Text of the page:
Zimbabwe opposition chief eyes 'Obama effect' in historic poll
Zimbabwe's main opposition leader and presidential hopeful Nelson Chamisa believes he will ride a wave of youthful optimism to election victory, emulating Barack Obama, Emmanuel Macron and Justin Trudeau.
In an interview with AFP, the 40-year-old Chamisa said Zimbabweans were craving generational change in the landmark July 30 elections. The vote will pitch him against President Emmerson Mnangagwa, a septuagenarian who was once a pillar of the Mugabe regime.
"People are connecting with young leadership," Chamisa declared.
"The world is moving... young people are taking charge, look at France, look at Canada, look at New Zealand look at the United States," he said.
Barack Obama became US president aged 47, Justin Trudeau became Canadian prime minister at 43 while France's Emmanuel Macron became president at just 39.
"Most of the young people out there are connecting with our message, are connecting with my age they are connecting with the vision I'm articulating," said Chamisa.
Chamisa has led the Movement for Democratic Change (MDC) since the death of his mentor and predecessor Morgan Tsvangirai in February.
He will face off against 75-year-old Mnangagwa, whose ZANU-PF party which has ruled Zimbabwe since independence 38 years ago has sought to portray Chamisa as a political novice.
"I'm happy that they are accusing me of being young, it's an offence that I take," said Chamisa from behind an Apple laptop in his office overlooking Harare's Africa Unity Square.
The public space was once a site of major protest against former president Robert Mugabe, 94, who ruled for 37 years in which he clamped down hard on his political opponents.
- 'Change is in the air' -
"Change is in the air it's almost everywhere," Chamisa said, suggesting that Mugabe's exit from public life was "the beginning of that change".
Mugabe resigned in November after an unprecedented military challenge to his rule that saw armoured personnel carriers on the streets of Harare and drew accusations from some observers that Zimbabwe had suffered a coup.
The army, which took control of state TV and parked its tanks in front of parliament, denied it was seeking power and insisted it was performing an operation targeting "criminals" around Mugabe.
That was largely accepted to mean his wife Grace and her "G40" faction which backed her to succeed Mugabe as president over his former deputy, Mnangagwa.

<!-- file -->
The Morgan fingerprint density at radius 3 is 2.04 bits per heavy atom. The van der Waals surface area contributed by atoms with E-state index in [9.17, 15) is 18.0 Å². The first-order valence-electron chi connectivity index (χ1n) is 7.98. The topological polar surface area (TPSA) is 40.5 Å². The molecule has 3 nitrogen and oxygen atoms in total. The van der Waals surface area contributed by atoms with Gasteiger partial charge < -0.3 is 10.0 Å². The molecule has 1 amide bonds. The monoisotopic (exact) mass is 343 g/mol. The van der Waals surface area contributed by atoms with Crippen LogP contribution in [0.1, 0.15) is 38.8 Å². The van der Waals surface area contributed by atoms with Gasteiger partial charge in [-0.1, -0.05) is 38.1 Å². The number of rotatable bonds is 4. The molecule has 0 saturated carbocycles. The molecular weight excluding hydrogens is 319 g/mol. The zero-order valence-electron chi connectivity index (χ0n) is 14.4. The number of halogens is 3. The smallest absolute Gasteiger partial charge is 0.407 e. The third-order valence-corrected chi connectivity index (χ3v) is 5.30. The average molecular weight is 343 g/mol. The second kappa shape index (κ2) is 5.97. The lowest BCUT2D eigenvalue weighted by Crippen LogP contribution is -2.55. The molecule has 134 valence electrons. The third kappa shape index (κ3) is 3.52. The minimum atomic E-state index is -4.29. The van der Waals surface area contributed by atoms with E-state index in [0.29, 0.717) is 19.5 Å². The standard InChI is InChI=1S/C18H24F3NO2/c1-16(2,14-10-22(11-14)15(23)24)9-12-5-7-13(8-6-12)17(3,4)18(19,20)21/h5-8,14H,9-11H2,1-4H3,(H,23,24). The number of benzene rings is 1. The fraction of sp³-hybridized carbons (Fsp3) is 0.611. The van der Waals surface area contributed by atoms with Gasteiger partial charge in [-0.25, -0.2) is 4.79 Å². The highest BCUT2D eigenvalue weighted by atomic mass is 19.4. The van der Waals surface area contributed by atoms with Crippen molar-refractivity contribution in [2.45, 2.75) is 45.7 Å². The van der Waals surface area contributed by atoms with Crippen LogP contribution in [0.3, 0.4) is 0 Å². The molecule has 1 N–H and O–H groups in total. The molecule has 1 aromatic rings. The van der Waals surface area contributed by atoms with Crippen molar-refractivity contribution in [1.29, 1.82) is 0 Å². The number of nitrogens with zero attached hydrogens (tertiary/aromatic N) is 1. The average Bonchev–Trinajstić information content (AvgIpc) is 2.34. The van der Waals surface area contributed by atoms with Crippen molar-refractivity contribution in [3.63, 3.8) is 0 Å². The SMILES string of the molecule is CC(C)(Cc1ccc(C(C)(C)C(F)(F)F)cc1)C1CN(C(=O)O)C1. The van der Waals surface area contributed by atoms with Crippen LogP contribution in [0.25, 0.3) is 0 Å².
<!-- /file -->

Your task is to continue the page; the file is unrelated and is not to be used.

Within days, Mugabe stepped down as head of state, hounded out by the once-loyal ruling party.
"People are very clear on their choices, they know that (Mnangagwa) represents the past with myself representing the future," said Chamisa who beamed confidently and wore a charcoal suit and a burgundy tie.
"There is no way Mnangagwa is going to beat us, he is going to be a distant second we are ahead by miles."
But Chamisa and his MDC party face an uphill battle to win the all-powerful presidency.
The opposition has been riven by division since Tsvangirai's death with several MDC splinter groups emerging, threatening to dilute Chamisa's share of the vote.
Polling has also suggested that ZANU-PF still enjoys strong support in its northern heartland and in some rural areas.
Chamisa alleged that irregularities in election preparation, particularly linked to the electoral roll and ballot printing, could thwart his ambition to take the presidential oath.
- 'Fallen for the ruse'? -
"Whereas in the past we have seen overt and flagrant violation of human rights, what we are seeing is almost a subtle, subterranean approach," he said.
Chamisa alleged that issues with the voter roll and ballot papers were examples of "technical violence" and accused the Zimbabwe Electoral Commission of "manipulating the processes".
"But we are still very optimistic once we have the printing of the ballot papers in a manner that is transparent, we are going to win hands down," he said.
The international community is hoping that the presence of foreign observer teams, including a European Union mission for the first time in 16 years, will ensure a fair vote.
But Chamisa accused some observers of being seduced by Mnangagwa's pro-democracy "rhetoric".
"We feel that they have fallen for the ruse, that they have been sold the dummy that Mr Mnangagwa is ready for free and fair elections when in fact he is not," he said.
Chamisa warned that his party would seek to "stop any process that is illegal".
"We won't allow any repeat of the elections where they cheated my predecessor," he said referring to several previous polls that were widely condemned for being rigged.
Deadly attacks on MDC supporters in 2008 forced Tsvangirai to withdraw from the second round of voting, handing Mugabe victory.